Wednesday 12 December 2018

Murray and Sexton lead young guns on day to remember for Ireland

Ireland 37 Wales 27

Conor Murray of Ireland following the win over Wales
Conor Murray of Ireland following the win over Wales
Ireland's Conor Murray of Ireland. Photo: Sportsfile
Ruaidhri O'Connor

Ruaidhri O'Connor

Amid the fretting over the Irish players who weren't available to face Wales on Saturday, one incontrovertible truth was probably overlooked: As long as Conor Murray and Johnny Sexton are fit and firing, the team as a whole will perform.

Take Robbie Henshaw, Tadhg Furlong and Iain Henderson out of the starting XV and replace them with three players with just 12 caps between them and fans and pundits will understandably get jittery. However, with Joe Schmidt designing a game plan and his lieutenants in chief ready to set the standards and carry it out, they will always be able to compete with the best.

Bundee Aki of Ireland scores his side's second try. Photo: Sportsfile
Bundee Aki of Ireland scores his side's second try. Photo: Sportsfile

Sexton had a baffling afternoon in many respects, but it is perhaps pertinent to separate his two main responsibilities.

The out-half's goal-kicking was well below his normal standards and perhaps the back issue he appears to have been carrying played on his mind.

Bradley Davies of Wales in action against James Ryan of Ireland. Photo: Sportsfile
Bradley Davies of Wales in action against James Ryan of Ireland. Photo: Sportsfile

Everything else was outstanding.

His drop-offs were delicious, his passing was crisp and well-timed and he was commanding in his leadership role.

He knows that if Ireland had let this game slip he'd have been pilloried for his inaccuracy with the boot and that decision to tap and go with a 68th-minute penalty when a kick would have nudged Ireland 10 points in front and taken the sting out of the game.

But he has earned the right to make those decisions and, while it ultimately didn't come off, his coach said he backed him to the hilt.

When the time came for Ireland to stretch their lead, it was Murray - just up from a knee injury that looked far worse than it proved - who nailed the kick as Sexton left the arena.

At one point, minutes earlier, they both lay prone on the ground getting treatment. It's the type of thing that must keep Schmidt awake at night.

The coach didn't deviate much from the game-plan that has come up short in Wales in recent seasons, but this time the hard-running possession game reaped rich rewards.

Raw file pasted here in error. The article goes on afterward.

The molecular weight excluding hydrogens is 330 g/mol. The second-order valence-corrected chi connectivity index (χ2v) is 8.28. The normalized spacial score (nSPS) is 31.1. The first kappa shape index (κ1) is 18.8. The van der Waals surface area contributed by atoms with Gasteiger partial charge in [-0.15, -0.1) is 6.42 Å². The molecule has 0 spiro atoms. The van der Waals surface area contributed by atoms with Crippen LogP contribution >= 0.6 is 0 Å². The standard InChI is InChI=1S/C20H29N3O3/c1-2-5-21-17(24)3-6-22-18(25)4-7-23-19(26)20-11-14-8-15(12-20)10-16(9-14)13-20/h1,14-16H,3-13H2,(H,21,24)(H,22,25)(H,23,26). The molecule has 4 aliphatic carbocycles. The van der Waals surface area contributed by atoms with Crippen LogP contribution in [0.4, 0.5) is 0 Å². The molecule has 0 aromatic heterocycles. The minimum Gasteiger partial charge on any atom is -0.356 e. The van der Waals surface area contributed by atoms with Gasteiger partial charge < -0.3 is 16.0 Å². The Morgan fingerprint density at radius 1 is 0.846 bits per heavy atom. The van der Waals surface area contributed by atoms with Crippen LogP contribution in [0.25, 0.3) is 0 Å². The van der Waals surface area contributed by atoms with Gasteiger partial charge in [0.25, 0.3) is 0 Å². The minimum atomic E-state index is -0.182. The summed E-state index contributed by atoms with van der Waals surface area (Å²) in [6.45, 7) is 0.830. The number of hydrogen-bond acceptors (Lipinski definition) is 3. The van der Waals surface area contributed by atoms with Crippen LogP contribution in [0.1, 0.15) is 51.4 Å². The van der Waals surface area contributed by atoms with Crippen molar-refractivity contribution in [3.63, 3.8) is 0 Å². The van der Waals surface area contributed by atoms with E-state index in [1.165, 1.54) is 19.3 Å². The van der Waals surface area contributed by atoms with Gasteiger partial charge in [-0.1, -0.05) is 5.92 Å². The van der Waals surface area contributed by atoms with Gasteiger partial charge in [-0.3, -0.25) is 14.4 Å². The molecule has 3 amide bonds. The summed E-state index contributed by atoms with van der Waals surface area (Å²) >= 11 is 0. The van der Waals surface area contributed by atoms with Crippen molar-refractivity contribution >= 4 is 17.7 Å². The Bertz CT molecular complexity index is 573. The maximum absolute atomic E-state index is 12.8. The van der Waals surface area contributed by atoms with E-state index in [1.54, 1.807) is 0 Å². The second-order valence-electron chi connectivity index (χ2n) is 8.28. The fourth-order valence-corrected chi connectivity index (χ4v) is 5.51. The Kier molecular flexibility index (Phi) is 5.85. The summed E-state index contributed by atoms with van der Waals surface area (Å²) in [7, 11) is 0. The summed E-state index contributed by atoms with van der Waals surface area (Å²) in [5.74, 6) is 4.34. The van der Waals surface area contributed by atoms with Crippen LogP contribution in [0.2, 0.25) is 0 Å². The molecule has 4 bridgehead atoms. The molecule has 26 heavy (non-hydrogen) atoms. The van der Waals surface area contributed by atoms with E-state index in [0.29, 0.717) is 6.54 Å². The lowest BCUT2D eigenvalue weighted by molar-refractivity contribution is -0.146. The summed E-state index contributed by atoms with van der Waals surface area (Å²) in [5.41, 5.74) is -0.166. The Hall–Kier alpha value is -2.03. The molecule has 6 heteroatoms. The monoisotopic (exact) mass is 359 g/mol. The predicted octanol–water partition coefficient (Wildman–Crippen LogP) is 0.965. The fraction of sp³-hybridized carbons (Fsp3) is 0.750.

Having kept England to 12 points at Twickenham, Warren Gatland's side gave up five tries in Dublin as they failed to handle the Irish power game.

Wales' attack was prettier and their three tries will concern Andy Farrell, but the Irish were far more effective in dominating the ball and bullying defenders.

In the build-up, Schmidt noted that Wales are a smaller team than they were and he made it count. Ireland's carriers fought for every inch, their breakdown speed was excellent and their half-backs kept making good decisions.

They hogged possession and spent most of the game in Welsh territory, crucially making it pay.

And with the leaders guiding them, the new breed stepped up.

Between them, Chris Farrell, Bundee Aki, Jacob Stockdale, Andrew Porter, James Ryan and Dan Leavy have yet to lose a game for their country. In three weeks' time, they could be part of just the third Irish team to win a Grand Slam. They all stepped up at different moments, but Farrell was the man of the match and Murray reckons it was a deserved award.

"Me and Johnny do a lot of work together, we've played together for quite a while now and there's a good understanding there, but the link we have between forwards and backs, in the first-half especially, our momentum was really good," said the Munster man.

"Our breakdown, we got front-foot ball and our backs shone off that. Bundee and Chris deserve a lot of credit. Chris got Man of the Match, it's well deserved. Johnny and I play as well as we can, but we're only as good as the lads around us.

"Robbie has done such a good job for us over the last few years and Chris is a laid-back guy, but he probably felt a bit of pressure to perform today.

"The type of guy he is, I obviously play club rugby with him and he's been playing well all year. I knew he could handle the pressure and deliver a really good performance. He's only going to get better, which is scary."

Tries from Stockdale book-ended Ireland's contribution to a helter-skelter game, with Wales hanging in and securing an unlikely lead through Gareth Davies and Leigh Halfpenny, before Ireland hit them for three tries from Aki, Leavy and Cian Healy in a 15-minute period either side of half-time.

They should have been further than 14 points up, but the game was all the better for it as tries from Aaron Shingler and Steff Evans engineered a grandstand finish and the young Ulster winger chose his moment to secure the win.

Ireland - R Kearney; K Earls (F McFadden 64), C Farrell, B Aki, J Stockdale; J Sexton (J Carbery 77), C Murray; C Healy (J McGrath 64), R Best (capt) (S Cronin ), A Porter (John Ryan 66), James Ryan, D Toner (Q Roux 74); P O'Mahony (J Conan 67), D Leavy, CJ Stander.

Wales- L Halfpenny; L Williams (G North 65), S Williams, H Parkes, S Evans; D Biggar, G Davies; R Evans (W Jones 56-74), K Owens (E Dee 56), S Lee (T Francis 56); C Hill (B Davies 65), AW Jones (capt); A Shingler, J Navidi, R Moriarty (J Tipuric 65).

Ref - G Jackson (New Zealand)

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